You are going to invent your very own
loudspeaker system. "Your very own" means that you may try to realize a soundreproduction
which gives the "being there" illusion, with a wide, high and deep stereo image,
with extended bass and high frequency reproduction, a system which will give speed
and magnitude as if you were in the concert hall. That is the extravert way.
Or you just may want to build a very small two-way system which does not have
the impact of large panels and big units, but lets you imagine a perfect world
of harmony and inner detail. That is the more introvert approach.
many possibilities in between. There are many ways that lead to happiness.
You can look for a neat and precise reproduction or you can achieve the live experience.
I myself want to have the experience of the live performance sound in my
listening room. A grand piano should just stand there in full bloom. A violin
should have that same live character as when my brother is playing a Tartini sonata
or a Kreisler piece. A drum should show its vibrating skin. Already for that instrument
you need a large surface to reproduce the lows and the lower mids. And the brass
section should have the snoaring, high, top frequencies which are so characteristic
of that warm and yet scintillating and chiseled sound. Yes, writing about it is
easier than making it happen.
The first thing to do is to learn what the
sound of acoustic instruments is like in reality. Even if you are not too fond
of classical music you should go to a concert hall from time to time to listen
to a symphony orchestra or a piano recital. You should go to a jazz club. You
should pay attention when a fanfare plays in the swuare of your hometown or just
passes by in your street with that firm sound of the drum and the dynamics of
While constructing you will learn that sound is not only
frequency and decibels. You will learn that it is also amplitude and that the
low frequencies produced by your bass speaker should have the necessary amplitude
to give the mid and high frequencies a good basis to produce the harmonics in
the respective registers they are responsible for.
Amplitude can only be
achieved by dynamic loudspeakers and not by electrostatic loudspeaker panel and
isostatic speakers.(br)If sufficient amplitude is lacking in the bass or an irregular
amplitude curve (like in ported speakers and transmissionlines with a dip around
60 to 75 Hz.), than the mid and high registers will be restrained and will repeat
the harmonics of the irregular patern in the bass. But once you have heard a big
system like a Klipschorn which -because of the high efficiency- can make the step
from a tender pianissimo to a realistic, but well controlled fortissimo in a few
milliseconds, untill you have heard a Cabasse Atlantic which reproduces a Bösendorfer
Imperial Grand as grand as real life, untill you have heard the impact of a drum
accompanied by cymbals in a symphony orchestra, or have heard the live performance
of a violin in your listening room, you may aim for big speakers. Only then of
course when you have enough space and your wife or partner does not object.
2. Transient and harmony
Although harmony, phase, wide range, transient
response and amplitude are all related and depend on each other, one can say that
harmony is the first important aim to be realized. You can find an extremely harmonious
configuration without being completely correct in all registers. I have heard
fantastic active speaker configurations (some of my own) which made the hairs
on your arms stand up and could move you to tears just because of the impact the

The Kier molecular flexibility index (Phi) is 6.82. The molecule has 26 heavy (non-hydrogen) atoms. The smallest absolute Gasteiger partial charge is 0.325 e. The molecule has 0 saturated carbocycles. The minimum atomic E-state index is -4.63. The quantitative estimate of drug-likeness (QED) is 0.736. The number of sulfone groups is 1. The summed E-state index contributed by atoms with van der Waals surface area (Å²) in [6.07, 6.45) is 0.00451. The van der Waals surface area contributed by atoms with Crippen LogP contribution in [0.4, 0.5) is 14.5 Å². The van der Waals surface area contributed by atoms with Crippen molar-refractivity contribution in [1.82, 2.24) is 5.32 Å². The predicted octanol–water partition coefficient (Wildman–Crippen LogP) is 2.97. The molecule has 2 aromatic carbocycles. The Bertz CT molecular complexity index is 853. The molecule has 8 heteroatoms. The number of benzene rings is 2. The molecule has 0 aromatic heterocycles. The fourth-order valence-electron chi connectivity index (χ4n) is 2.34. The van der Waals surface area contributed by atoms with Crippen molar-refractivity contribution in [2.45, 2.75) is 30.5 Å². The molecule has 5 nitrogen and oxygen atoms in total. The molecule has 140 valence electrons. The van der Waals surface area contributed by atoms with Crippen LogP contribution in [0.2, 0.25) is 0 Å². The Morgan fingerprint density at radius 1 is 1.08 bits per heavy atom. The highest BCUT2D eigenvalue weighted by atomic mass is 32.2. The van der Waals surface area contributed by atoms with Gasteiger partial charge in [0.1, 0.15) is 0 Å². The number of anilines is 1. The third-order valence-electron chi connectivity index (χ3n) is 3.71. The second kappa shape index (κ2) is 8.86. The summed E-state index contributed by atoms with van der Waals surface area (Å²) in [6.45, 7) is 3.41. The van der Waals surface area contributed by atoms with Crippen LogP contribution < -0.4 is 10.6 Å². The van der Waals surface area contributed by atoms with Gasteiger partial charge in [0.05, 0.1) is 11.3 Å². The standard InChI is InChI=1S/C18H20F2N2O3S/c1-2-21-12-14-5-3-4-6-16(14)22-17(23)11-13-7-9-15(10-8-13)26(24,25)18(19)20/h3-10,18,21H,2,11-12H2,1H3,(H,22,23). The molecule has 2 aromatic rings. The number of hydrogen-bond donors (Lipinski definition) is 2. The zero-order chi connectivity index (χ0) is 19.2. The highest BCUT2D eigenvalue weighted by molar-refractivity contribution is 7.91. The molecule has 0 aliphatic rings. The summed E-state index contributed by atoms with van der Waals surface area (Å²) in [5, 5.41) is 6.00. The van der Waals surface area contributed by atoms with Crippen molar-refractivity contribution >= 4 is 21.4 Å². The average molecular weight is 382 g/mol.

harmonious sound had, yet the system was behind in many other aspects.
depends on the correct phase of the entire system.
Transient response depends
on phase. If the fundamental frequency of an instrument (say 40 Hz.) is not being
followed by its harmonics (80, 160, 320, 640 Hz. etc.) with their natural sound
levels, the plucking of a base player in a quality jazz recording does not sound
Transient response also depends on the bandwidth of the system. That
is why in the golden days of analog quality phono stages boasted on a bandwidth
of 400.000 Hz. instead of the limited 40 or 50 kHz. The drawback of most of those
devices was that they picked up signals form radio stations (you could hear Radio
Moscow via your cartridge) and transmitters for pagers.
Bandwidth also depends
on the source and on the amplification. Analog sources provide a far better transient
than digital formats.
3. Best loading
You are going to reinvent
the loudspeaker as it were - if you have not already done that earlier by building
a passive speaker system.
Be aware of the fact that an active system is different
from a passive system. Since there are no passive filter sections (no coils and
capacitors), it is necessary to determine a different and appropriate volume for
each and every unit. The interesting thing is that you can determine the loading
of each individual unit, not only by calculating with formulas and measuring through
programs, but also by listening to the performance in practice. In this way you
can create the sound you want. The basis is of course the sort and quality of
units which you have chosen.
For the lower mids I have built cabinets of which
the volume is adjustable. The surface of the cabinets are squares, but the back
is a plyable wood panel. You can adjust the panel in order to find the best back
loading of the unit.
4. No hurry
Make sure that you have loudspeaker
systems to listen to, even if these are simple but effective 2-way speakers like
those of Mission Electronics or Bowers and Wilkins. This means that you will be
able to enjoy music while you are going the long way of building an active system.
So you need not be in a hurry to finish your active system (if it ever will be).
While listening to the smaller speakers, you will be confronted with correct sound